I don’t give a fuck about the Grammys. I don’t give a fuck about the Oscars. And the reason I don’t care about that kind of stuff is because I don’t think that we need any of those culturally clueless people to validate us. Think about all the great hip-hop artists who don’t have a Grammy. Biggie don’t have a Grammy, Tupac don’t have a Grammy, Nas don’t have a Grammy. Some of our greatest MCs of all-time don’t have Grammys, so why should we give a fuck about the Grammys?

I don’t even know if that’s a racial thing. See, the thing with racism is it’s rare you can really prove racism. When it’s blatant it’s blatant, when it’s not it’s just us being like, “Ok that’s covert racism or it’s subtle.” But I can honestly say that clearly the Grammys are some culturally clueless motherfuckers. Like the people that they have on these committees and they have on this board clearly don’t know what’s going on, don’t know what’s hot. And I think that they should be very embarrassed after this year, because when you give somebody an album of the year and they get on stage and say, “No, y’all got it wrong,” that should make whoever’s in charge of that shit reevaluate their whole committee. Fire everybody! Like, seriously! Why do y’all keep consistently getting this wrong? It’s one thing when the court of public opinion is saying, “Beyoncé should have won,” but when the person who actually won, Adele, is giving it up, breaking that shit in half. She even said, “What does Beyoncé have to do to win album of the year?”

So I personally, I don’t give a fuck about the Grammys or the Oscars. When I do watch those things I’m watching because I want to see those political stands, I want to see who’s really going to take a stand. Beyoncé used her privilege at the Grammys in the right way when she went up there and she said her speech. I feel like Adele didn’t use her privilege in the right way. Especially when she said, “Beyoncé makes my black friends want to stand up for themselves.” I would rather hear her say, “Beyoncé makes me want to stand up for my black friends, makes me want to stand up for women.” That would have went farther to me.

As someone who’s spoken in the past about how much you respect women, with an emphasis on black women, do you feel the need to elevate the conversation? Because there is still that issue of misogyny in hip-hop. Do you actively confront artists when you feel like they’re out of line?

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Anything I don’t agree with an artist on, I’m going to confront them on. I think that’s pretty much proven at this point. One of the best examples was the last time Kevin Gates was here. And I remember when they first came to me and was like, “Yo Kevin Gates is on the schedule, he wants to come to The Breakfast Club,” I was like nah. When I met Kev, I thought he was a very smart dude, very intelligent, but when I started seeing some of his behavior online, when he was like, “I had to kick the girl out of my house cause she won’t suck my dog’s dick,” or when he kicked the girl in the chest, I was like I don’t want to even be around him. I don’t want to be around that. But then I’m thinking to myself, number one, I don’t ever want to be one of those industry guys that’s blocking somebody. Number two, if I got an issue, I’d rather just say it to him. Cause we need things that’s going to counter what he’s put into the world. Somebody’s got to say this is wrong. So I brought him up here just to tell him, “I didn’t like that. I know you’re smarter than that.” And he had to explain a lot of those things. It is our job to elevate the conversation. I am getting old, I’m a husband, I’m a father. There are a lot of things that I believed five years ago that I don’t believe now. I do feel like we have a duty, but I’ve always felt that way. I’ve always liked to bring people on The Breakfast Club that can raise the conversation…when you misuse your platforms, god will take them away.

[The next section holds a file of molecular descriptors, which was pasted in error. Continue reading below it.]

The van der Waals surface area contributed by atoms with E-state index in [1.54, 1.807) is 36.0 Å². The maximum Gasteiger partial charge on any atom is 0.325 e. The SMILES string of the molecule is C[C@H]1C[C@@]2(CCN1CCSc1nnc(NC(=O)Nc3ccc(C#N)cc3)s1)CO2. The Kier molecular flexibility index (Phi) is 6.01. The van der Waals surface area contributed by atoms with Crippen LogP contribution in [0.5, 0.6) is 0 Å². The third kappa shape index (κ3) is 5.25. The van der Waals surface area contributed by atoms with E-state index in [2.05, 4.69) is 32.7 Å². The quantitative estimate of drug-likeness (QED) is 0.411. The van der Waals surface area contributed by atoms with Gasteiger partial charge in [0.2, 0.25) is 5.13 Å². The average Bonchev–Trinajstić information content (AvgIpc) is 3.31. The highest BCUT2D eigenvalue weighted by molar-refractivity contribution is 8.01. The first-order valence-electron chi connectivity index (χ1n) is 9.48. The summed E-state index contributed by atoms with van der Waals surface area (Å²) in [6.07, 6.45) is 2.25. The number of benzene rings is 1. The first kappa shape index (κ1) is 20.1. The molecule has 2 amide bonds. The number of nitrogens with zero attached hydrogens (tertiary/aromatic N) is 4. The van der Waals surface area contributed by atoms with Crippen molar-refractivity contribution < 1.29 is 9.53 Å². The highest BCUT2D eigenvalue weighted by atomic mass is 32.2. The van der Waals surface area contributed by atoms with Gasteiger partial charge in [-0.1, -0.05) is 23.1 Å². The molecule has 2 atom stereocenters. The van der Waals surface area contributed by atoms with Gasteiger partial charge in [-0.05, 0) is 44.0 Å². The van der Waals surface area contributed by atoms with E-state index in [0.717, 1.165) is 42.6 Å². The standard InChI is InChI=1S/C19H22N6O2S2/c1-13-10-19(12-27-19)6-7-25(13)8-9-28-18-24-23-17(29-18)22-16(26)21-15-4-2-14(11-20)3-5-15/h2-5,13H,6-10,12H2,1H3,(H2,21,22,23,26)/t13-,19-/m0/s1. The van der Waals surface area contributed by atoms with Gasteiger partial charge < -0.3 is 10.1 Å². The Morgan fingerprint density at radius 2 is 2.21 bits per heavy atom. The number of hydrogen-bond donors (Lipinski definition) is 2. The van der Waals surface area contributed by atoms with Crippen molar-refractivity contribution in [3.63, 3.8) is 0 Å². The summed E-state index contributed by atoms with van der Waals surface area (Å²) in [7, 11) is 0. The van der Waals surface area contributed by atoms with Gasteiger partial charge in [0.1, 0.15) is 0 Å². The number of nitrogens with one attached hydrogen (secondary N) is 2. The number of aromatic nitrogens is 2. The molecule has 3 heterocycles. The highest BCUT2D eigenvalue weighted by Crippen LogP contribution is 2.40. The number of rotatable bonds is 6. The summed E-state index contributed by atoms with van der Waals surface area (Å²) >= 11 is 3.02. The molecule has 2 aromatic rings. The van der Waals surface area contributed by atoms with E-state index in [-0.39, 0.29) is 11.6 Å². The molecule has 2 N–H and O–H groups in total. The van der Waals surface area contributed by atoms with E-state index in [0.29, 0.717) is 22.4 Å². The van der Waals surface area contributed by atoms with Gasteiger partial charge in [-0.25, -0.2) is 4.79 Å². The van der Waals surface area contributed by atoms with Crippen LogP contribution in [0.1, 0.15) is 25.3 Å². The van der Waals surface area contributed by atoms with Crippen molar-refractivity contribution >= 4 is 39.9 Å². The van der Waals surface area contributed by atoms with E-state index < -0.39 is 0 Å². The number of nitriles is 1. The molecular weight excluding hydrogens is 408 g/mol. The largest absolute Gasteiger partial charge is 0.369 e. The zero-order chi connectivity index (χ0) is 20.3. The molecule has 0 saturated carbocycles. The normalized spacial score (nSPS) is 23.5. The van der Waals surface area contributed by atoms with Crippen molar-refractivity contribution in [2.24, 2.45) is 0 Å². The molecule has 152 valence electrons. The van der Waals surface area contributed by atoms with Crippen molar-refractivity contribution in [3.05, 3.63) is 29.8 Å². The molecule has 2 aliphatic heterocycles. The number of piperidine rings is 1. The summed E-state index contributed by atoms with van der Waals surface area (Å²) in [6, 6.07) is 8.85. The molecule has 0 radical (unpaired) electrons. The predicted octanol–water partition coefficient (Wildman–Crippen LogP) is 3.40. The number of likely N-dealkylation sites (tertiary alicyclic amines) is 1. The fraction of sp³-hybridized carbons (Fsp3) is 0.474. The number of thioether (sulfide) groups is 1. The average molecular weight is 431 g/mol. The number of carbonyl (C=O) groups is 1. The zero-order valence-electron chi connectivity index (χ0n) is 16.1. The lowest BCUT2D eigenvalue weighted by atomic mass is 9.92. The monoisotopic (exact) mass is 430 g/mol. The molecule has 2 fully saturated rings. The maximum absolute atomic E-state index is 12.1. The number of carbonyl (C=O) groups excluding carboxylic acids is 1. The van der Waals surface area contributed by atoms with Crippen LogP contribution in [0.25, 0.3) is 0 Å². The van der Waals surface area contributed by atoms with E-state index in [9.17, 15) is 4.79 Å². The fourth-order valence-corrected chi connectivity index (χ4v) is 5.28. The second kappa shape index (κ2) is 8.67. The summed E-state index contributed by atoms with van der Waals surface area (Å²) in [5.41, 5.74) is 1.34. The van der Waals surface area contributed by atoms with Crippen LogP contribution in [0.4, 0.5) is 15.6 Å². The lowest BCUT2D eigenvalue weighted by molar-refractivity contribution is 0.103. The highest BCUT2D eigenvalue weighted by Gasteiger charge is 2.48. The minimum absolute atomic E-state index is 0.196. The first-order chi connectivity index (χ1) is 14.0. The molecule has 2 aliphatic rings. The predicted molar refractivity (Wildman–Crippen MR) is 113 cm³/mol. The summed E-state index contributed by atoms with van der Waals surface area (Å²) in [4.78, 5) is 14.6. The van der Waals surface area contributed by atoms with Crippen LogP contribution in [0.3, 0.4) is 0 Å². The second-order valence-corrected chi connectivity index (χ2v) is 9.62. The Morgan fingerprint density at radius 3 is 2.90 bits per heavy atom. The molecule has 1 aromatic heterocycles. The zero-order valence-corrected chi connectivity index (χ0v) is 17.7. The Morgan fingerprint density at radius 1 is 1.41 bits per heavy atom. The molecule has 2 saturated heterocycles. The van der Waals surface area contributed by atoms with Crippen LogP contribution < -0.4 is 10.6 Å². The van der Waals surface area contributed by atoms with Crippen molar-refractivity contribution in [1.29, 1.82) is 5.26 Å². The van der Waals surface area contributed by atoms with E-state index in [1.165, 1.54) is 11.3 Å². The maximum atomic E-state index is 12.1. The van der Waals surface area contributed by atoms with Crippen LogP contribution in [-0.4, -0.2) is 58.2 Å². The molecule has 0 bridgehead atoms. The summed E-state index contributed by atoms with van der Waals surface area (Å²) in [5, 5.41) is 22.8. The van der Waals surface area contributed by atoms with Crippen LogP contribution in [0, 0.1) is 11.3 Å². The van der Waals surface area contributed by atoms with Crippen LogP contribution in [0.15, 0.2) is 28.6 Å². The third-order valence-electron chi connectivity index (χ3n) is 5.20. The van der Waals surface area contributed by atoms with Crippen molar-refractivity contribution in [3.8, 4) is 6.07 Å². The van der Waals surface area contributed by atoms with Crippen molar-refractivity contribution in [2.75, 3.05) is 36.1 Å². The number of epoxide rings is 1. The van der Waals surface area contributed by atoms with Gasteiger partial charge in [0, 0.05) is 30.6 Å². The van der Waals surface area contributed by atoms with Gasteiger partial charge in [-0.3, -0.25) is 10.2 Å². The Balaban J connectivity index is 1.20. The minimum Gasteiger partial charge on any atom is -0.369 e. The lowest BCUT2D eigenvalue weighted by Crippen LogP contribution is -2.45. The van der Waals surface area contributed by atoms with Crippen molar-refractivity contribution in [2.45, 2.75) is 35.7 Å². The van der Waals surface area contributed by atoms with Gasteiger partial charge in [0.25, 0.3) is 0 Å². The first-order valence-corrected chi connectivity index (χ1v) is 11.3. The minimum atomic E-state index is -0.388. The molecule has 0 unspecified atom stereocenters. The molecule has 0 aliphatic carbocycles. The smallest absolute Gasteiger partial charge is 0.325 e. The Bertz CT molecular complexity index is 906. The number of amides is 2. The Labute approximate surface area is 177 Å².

Do you feel like it’s gotten to the point in the hip-hop community at large where people are judged for saying something blatantly misogynistic or blatantly homophobic? Or are we not there yet?

I can remember when I was a certain age, I wasn’t always accepting of certain things, because you have a learned behavior—your perspective is based on what you’re around. But the first person who ever hired me in radio was a gay person. So he was the person who I guess primed me for New York, for working with someone like Wendy who’s surrounded by gay people. It didn’t bother me. He’s gay? So what? I don’t give a damn. And that’s really my mentality about everything. So I don’t want to say I judge people or I chastise them, I’d rather just tell them, “Yo that’s wrong, and you need to grow up out of that.” Especially being a black man. When you a black man in America, as much prejudice as we experience, why would you cast that energy on to somebody else?

Discrimination is discrimination. I saw an article about [Sean Spicer] saying we’re going to leave it up to the state on whether or not to discriminate against the LGBT community when it comes to bathroom laws, and I posted that on my Instagram and somebody said to me, “Out of all the issues that you’d be upset about, this is the one you’re going to pick?” And I said to him, “You fucking digital dickhead.” You’re a digital dickhead, because if you see how they treat the Muslims, and you see what they’re doing to the LGBT community, it’s only a matter of time before they do that to your black ass.

I have to ask you about the Tomi Lahren controversy, where you got a lot of backlash for meeting with Tomi and for tweeting, “Would be dope if a young black or Hispanic ‘WOKE’ woman used social media to create a Platform to be a voice like Tomi Lahren did.”